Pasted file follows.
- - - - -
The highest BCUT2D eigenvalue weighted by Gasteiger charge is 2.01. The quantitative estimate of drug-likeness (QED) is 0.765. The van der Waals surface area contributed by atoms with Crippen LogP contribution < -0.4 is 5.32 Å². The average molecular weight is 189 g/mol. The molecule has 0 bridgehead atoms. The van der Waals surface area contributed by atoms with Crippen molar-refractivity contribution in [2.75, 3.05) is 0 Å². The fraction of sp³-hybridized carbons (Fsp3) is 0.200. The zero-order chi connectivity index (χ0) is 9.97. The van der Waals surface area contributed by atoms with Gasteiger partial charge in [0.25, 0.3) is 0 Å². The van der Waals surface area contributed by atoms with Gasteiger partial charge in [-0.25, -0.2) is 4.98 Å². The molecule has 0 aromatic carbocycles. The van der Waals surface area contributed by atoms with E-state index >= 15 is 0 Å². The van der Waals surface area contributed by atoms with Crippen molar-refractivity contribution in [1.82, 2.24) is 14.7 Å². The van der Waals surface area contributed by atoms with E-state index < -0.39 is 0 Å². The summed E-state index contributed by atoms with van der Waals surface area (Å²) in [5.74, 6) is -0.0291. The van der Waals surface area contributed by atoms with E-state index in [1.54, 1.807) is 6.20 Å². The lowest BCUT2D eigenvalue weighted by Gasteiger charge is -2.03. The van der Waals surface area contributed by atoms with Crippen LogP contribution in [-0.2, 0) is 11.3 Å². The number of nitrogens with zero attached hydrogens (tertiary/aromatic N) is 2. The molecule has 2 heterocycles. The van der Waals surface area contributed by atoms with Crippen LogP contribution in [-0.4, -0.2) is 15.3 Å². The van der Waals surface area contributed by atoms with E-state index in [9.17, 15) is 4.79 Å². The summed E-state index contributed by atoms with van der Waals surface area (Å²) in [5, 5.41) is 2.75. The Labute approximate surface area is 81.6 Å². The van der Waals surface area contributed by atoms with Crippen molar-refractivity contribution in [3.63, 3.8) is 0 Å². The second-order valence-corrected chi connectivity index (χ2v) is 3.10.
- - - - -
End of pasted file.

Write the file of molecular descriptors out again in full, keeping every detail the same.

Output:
The highest BCUT2D eigenvalue weighted by Gasteiger charge is 2.01. The quantitative estimate of drug-likeness (QED) is 0.765. The van der Waals surface area contributed by atoms with Crippen LogP contribution < -0.4 is 5.32 Å². The average molecular weight is 189 g/mol. The molecule has 0 bridgehead atoms. The van der Waals surface area contributed by atoms with Crippen molar-refractivity contribution in [2.75, 3.05) is 0 Å². The fraction of sp³-hybridized carbons (Fsp3) is 0.200. The zero-order chi connectivity index (χ0) is 9.97. The van der Waals surface area contributed by atoms with Gasteiger partial charge in [0.25, 0.3) is 0 Å². The van der Waals surface area contributed by atoms with Gasteiger partial charge in [-0.25, -0.2) is 4.98 Å². The molecule has 0 aromatic carbocycles. The van der Waals surface area contributed by atoms with E-state index >= 15 is 0 Å². The van der Waals surface area contributed by atoms with Crippen molar-refractivity contribution in [1.82, 2.24) is 14.7 Å². The van der Waals surface area contributed by atoms with E-state index < -0.39 is 0 Å². The summed E-state index contributed by atoms with van der Waals surface area (Å²) in [5.74, 6) is -0.0291. The van der Waals surface area contributed by atoms with E-state index in [1.54, 1.807) is 6.20 Å². The lowest BCUT2D eigenvalue weighted by Gasteiger charge is -2.03. The van der Waals surface area contributed by atoms with Crippen LogP contribution in [-0.2, 0) is 11.3 Å². The number of nitrogens with zero attached hydrogens (tertiary/aromatic N) is 2. The molecule has 2 heterocycles. The van der Waals surface area contributed by atoms with Crippen LogP contribution in [-0.4, -0.2) is 15.3 Å². The van der Waals surface area contributed by atoms with E-state index in [9.17, 15) is 4.79 Å². The summed E-state index contributed by atoms with van der Waals surface area (Å²) in [5, 5.41) is 2.75. The Labute approximate surface area is 81.6 Å². The van der Waals surface area contributed by atoms with Crippen molar-refractivity contribution in [3.63, 3.8) is 0 Å². The second-order valence-corrected chi connectivity index (χ2v) is 3.10.